Last week's winner at the European Tour's Scottish Open, India's Jeev Milkha Singh, opened with an even-par 70 for a share of 37th with several others, including Jason Dufner, three-time major winners Vijay Singh (no relation) and Padraig Harrington, and No. 1-ranked Luke Donald.

"It was one of those days where I felt like I played pretty solid," Donald told reporters. "I hit a lot of good drives, some pretty solid irons. Hit a lot of greens. Didn't get a lot out of it on the greens, and obviously that last hole leaves a bit of a bitter taste in my mouth. Still it's hopefully a round I can build off. It's an improvement from obviously the last major. And looking forward to hopefully going out in the morning and getting some good conditions and making a few birdies."

Three American veterans - Tom Watson, Mark Calcavecchia and Davis Love III - shot 71s, as did reigning PGA champion Keegan Bradley, two-time major winner Angel Cabrera and England's Ian Poulter.

Like golfers everywhere, Watson was displeased with a couple of scores in his round. "Finishing with a couple of bogeys on 16 and 18 doesn't leave a very good taste in my mouth," said the 62-year-old, who's won five Claret Jugs and three Senior British Open titles.

"But overall it was a good round," Watson added. "Played some good, solid shots. But I hit three terrible shots that cost me bogeys. They weren't even marginally bad shots, they were just terrible shots. And that frustrates me."

David Duval, who won the Open Championship the last time it was played at Royal Lytham in 2001, carded a 74. The past two Open champions, Louis Oosthuizen (2010 at St. Andrews) and Darren Clarke (2011 at Royal St. George's), got off to slow starts; Oosthuizen had a 72 and Clarke a 76.

Clarke was obviously disappointed after his round. "I don't think you could really - I don't think you could publish my thoughts right now," said the 43-year-old Ulsterman. "But I had a lovely tee shot to the first and made a pure putt. From there, it just got worse. I played poorly and I putted worse. It was disappointing, because at practice I hit it really, really well. But what can I do, I tried my best on every shot, but unfortunately it wasn't there again today."

Uncharacteristically playing with a glove on each hand to combat the chilly, damp conditions Thursday afternoon, Phil Mickelson carded a 73 that included three birdies, four bogeys and a double-bogey seven on the par-5 seventh hole. "It's what I do in the bad weather when it's rainy, because I don't lose traction, it also keeps my hands warm," Lefty said of his two-gloves approach.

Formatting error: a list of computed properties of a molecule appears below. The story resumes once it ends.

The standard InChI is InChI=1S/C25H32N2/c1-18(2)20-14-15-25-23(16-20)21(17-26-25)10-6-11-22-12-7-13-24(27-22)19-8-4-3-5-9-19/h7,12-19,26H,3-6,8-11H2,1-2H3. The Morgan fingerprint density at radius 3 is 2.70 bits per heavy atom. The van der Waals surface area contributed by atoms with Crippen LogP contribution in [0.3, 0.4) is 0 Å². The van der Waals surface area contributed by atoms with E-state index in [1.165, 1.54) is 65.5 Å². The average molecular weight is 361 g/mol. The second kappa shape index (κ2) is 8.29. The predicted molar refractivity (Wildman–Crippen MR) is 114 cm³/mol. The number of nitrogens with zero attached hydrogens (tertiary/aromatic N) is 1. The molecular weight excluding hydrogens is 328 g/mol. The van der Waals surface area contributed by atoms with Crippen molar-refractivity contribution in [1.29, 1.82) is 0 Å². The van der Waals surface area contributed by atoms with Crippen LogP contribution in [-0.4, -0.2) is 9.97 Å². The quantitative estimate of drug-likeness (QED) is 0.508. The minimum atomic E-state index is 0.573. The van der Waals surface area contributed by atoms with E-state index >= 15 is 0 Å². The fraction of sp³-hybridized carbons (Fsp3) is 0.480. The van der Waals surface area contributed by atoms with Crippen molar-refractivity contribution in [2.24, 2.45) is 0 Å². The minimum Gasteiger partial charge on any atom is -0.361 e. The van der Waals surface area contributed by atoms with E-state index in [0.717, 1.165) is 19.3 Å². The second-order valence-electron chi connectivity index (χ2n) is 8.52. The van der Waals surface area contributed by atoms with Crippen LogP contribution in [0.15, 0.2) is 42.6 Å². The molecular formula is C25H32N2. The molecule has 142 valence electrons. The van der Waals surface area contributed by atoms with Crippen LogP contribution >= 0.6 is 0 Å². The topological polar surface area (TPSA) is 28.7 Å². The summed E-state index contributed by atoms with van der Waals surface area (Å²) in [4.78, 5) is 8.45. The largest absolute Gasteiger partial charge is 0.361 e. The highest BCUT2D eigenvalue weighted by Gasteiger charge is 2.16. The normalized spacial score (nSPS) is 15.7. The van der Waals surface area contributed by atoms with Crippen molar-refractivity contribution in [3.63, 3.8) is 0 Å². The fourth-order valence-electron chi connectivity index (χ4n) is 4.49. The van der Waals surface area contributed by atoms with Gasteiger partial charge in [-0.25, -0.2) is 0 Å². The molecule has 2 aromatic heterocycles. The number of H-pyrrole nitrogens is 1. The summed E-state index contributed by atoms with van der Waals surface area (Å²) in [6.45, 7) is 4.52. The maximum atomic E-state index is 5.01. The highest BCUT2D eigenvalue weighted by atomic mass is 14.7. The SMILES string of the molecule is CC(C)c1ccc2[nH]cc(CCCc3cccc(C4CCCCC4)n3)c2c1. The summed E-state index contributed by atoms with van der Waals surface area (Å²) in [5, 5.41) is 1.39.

Also shooting 73 was No. 2-ranked Lee Westwood, who said his opening effort was not unexpected due to his recent poor play. "I was struggling in this thing at little bit at the moment, and the start sort of was a bit of a lie, really. It was nice to birdie the first two holes, but I don't feel in control of the ball at the moment," said the Englishman, who's still looking for his first major title. "And you get found out pretty quickly around an Open Championship golf course, no matter what the conditions are like."

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After signing for his 64, Scott met with reporters and discussed his day at Royal Lytham. Here's what he had to say.

MODERATOR: We have Adam Scott in with us this afternoon. Fantastic 6 under par and 64, which equals the lowest score here at Lytham, which I think is a previous ties with Tom Lehman back in '96. I hope that might be a good omen for you Adam.

ADAM SCOTT: Very pleased with the start, obviously. It's nice just to take advantage of the calm conditions today. It was surprising but very pleasing to go out and play some solid golf. It's what I haven't done the first rounds of the majors this year, and that was my goal here, really, starting the week was to play today like it was Sunday and there was no tomorrow. I did a good job of that, and now I've got my work cut out for me the next couple of days to keep myself in a similar kind of position.

Q. Two part question: Are you aware that there's never been a 62 in a major championship round, and secondly at any point during the round were you thinking about 62?